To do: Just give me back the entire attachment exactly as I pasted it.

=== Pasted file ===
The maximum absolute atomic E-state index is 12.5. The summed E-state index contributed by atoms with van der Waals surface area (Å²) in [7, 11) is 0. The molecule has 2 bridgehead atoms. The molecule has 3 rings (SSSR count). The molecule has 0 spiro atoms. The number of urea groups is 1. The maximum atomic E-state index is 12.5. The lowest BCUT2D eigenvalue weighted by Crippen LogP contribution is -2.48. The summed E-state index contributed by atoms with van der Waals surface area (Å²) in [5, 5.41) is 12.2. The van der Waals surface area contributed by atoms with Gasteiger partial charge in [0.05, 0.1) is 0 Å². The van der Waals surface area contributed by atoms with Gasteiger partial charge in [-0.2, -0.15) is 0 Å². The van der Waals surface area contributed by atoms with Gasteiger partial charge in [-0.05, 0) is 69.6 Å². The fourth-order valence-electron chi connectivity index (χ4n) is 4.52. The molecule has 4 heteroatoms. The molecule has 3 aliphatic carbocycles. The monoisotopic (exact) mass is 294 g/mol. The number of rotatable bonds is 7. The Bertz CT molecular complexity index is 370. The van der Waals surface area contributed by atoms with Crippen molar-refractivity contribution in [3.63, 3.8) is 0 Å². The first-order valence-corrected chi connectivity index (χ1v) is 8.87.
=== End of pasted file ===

The maximum absolute atomic E-state index is 12.5. The summed E-state index contributed by atoms with van der Waals surface area (Å²) in [7, 11) is 0. The molecule has 2 bridgehead atoms. The molecule has 3 rings (SSSR count). The molecule has 0 spiro atoms. The number of urea groups is 1. The maximum atomic E-state index is 12.5. The lowest BCUT2D eigenvalue weighted by Crippen LogP contribution is -2.48. The summed E-state index contributed by atoms with van der Waals surface area (Å²) in [5, 5.41) is 12.2. The van der Waals surface area contributed by atoms with Gasteiger partial charge in [0.05, 0.1) is 0 Å². The van der Waals surface area contributed by atoms with Gasteiger partial charge in [-0.2, -0.15) is 0 Å². The van der Waals surface area contributed by atoms with Gasteiger partial charge in [-0.05, 0) is 69.6 Å². The fourth-order valence-electron chi connectivity index (χ4n) is 4.52. The molecule has 4 heteroatoms. The molecule has 3 aliphatic carbocycles. The monoisotopic (exact) mass is 294 g/mol. The number of rotatable bonds is 7. The Bertz CT molecular complexity index is 370. The van der Waals surface area contributed by atoms with Crippen molar-refractivity contribution in [3.63, 3.8) is 0 Å². The first-order valence-corrected chi connectivity index (χ1v) is 8.87.